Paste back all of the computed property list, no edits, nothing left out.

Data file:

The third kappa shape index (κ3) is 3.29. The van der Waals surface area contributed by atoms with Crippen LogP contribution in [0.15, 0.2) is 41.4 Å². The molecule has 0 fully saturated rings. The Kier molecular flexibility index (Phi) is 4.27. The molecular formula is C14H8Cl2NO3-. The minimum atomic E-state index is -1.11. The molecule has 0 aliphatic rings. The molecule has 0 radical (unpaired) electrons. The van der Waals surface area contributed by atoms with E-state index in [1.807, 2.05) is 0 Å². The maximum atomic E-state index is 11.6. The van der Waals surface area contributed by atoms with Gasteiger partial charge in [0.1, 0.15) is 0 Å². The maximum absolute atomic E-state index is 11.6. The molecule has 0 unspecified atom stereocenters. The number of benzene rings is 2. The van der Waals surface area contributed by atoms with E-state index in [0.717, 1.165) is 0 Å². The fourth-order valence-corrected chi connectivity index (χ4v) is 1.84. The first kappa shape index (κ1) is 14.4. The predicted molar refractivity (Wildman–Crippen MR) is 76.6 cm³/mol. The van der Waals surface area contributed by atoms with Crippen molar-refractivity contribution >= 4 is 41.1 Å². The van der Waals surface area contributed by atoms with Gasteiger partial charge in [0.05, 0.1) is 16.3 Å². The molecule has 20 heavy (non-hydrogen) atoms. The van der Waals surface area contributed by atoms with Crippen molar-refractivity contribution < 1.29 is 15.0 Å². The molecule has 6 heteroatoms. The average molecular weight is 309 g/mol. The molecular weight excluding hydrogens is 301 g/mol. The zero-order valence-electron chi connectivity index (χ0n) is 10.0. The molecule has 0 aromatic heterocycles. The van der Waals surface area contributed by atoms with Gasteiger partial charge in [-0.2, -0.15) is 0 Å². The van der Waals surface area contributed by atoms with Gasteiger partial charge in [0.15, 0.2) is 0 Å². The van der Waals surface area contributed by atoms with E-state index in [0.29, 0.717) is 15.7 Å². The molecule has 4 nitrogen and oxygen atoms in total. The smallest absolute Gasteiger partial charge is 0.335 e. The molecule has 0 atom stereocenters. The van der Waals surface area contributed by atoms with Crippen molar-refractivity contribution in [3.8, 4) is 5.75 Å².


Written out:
The third kappa shape index (κ3) is 3.29. The van der Waals surface area contributed by atoms with Crippen LogP contribution in [0.15, 0.2) is 41.4 Å². The molecule has 0 fully saturated rings. The Kier molecular flexibility index (Phi) is 4.27. The molecular formula is C14H8Cl2NO3-. The minimum atomic E-state index is -1.11. The molecule has 0 aliphatic rings. The molecule has 0 radical (unpaired) electrons. The van der Waals surface area contributed by atoms with E-state index in [1.807, 2.05) is 0 Å². The maximum atomic E-state index is 11.6. The van der Waals surface area contributed by atoms with Gasteiger partial charge in [0.1, 0.15) is 0 Å². The maximum absolute atomic E-state index is 11.6. The molecule has 0 unspecified atom stereocenters. The number of benzene rings is 2. The van der Waals surface area contributed by atoms with E-state index in [0.717, 1.165) is 0 Å². The fourth-order valence-corrected chi connectivity index (χ4v) is 1.84. The first kappa shape index (κ1) is 14.4. The predicted molar refractivity (Wildman–Crippen MR) is 76.6 cm³/mol. The van der Waals surface area contributed by atoms with Crippen molar-refractivity contribution >= 4 is 41.1 Å². The van der Waals surface area contributed by atoms with Gasteiger partial charge in [0.05, 0.1) is 16.3 Å². The molecule has 20 heavy (non-hydrogen) atoms. The van der Waals surface area contributed by atoms with Crippen molar-refractivity contribution < 1.29 is 15.0 Å². The molecule has 6 heteroatoms. The average molecular weight is 309 g/mol. The molecular weight excluding hydrogens is 301 g/mol. The zero-order valence-electron chi connectivity index (χ0n) is 10.0. The molecule has 0 aromatic heterocycles. The van der Waals surface area contributed by atoms with Gasteiger partial charge in [-0.2, -0.15) is 0 Å². The van der Waals surface area contributed by atoms with Gasteiger partial charge in [0.15, 0.2) is 0 Å². The van der Waals surface area contributed by atoms with E-state index in [0.29, 0.717) is 15.7 Å². The molecule has 4 nitrogen and oxygen atoms in total. The smallest absolute Gasteiger partial charge is 0.335 e. The molecule has 0 atom stereocenters. The van der Waals surface area contributed by atoms with Crippen molar-refractivity contribution in [3.8, 4) is 5.75 Å².